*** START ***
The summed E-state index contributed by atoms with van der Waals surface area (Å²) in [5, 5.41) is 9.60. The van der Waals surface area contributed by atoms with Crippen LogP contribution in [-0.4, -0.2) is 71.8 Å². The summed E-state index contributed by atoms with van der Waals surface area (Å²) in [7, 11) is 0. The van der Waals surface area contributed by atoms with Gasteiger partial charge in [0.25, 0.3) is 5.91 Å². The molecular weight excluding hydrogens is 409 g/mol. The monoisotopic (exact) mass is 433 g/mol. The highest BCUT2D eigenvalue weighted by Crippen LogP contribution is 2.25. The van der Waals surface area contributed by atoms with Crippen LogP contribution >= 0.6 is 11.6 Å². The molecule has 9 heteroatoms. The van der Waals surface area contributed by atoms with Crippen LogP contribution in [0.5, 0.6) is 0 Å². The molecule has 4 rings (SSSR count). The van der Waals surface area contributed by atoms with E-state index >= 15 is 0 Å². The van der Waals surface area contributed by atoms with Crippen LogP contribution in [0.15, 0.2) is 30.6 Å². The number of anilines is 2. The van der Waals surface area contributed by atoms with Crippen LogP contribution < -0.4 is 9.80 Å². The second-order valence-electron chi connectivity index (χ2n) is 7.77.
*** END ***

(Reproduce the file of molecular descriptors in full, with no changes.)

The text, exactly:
The summed E-state index contributed by atoms with van der Waals surface area (Å²) in [5, 5.41) is 9.60. The van der Waals surface area contributed by atoms with Crippen LogP contribution in [-0.4, -0.2) is 71.8 Å². The summed E-state index contributed by atoms with van der Waals surface area (Å²) in [7, 11) is 0. The van der Waals surface area contributed by atoms with Gasteiger partial charge in [0.25, 0.3) is 5.91 Å². The molecular weight excluding hydrogens is 409 g/mol. The monoisotopic (exact) mass is 433 g/mol. The highest BCUT2D eigenvalue weighted by Crippen LogP contribution is 2.25. The van der Waals surface area contributed by atoms with Crippen LogP contribution >= 0.6 is 11.6 Å². The molecule has 9 heteroatoms. The van der Waals surface area contributed by atoms with Crippen LogP contribution in [0.5, 0.6) is 0 Å². The molecule has 4 rings (SSSR count). The van der Waals surface area contributed by atoms with E-state index >= 15 is 0 Å². The van der Waals surface area contributed by atoms with Crippen LogP contribution in [0.15, 0.2) is 30.6 Å². The number of anilines is 2. The van der Waals surface area contributed by atoms with Crippen LogP contribution < -0.4 is 9.80 Å². The second-order valence-electron chi connectivity index (χ2n) is 7.77.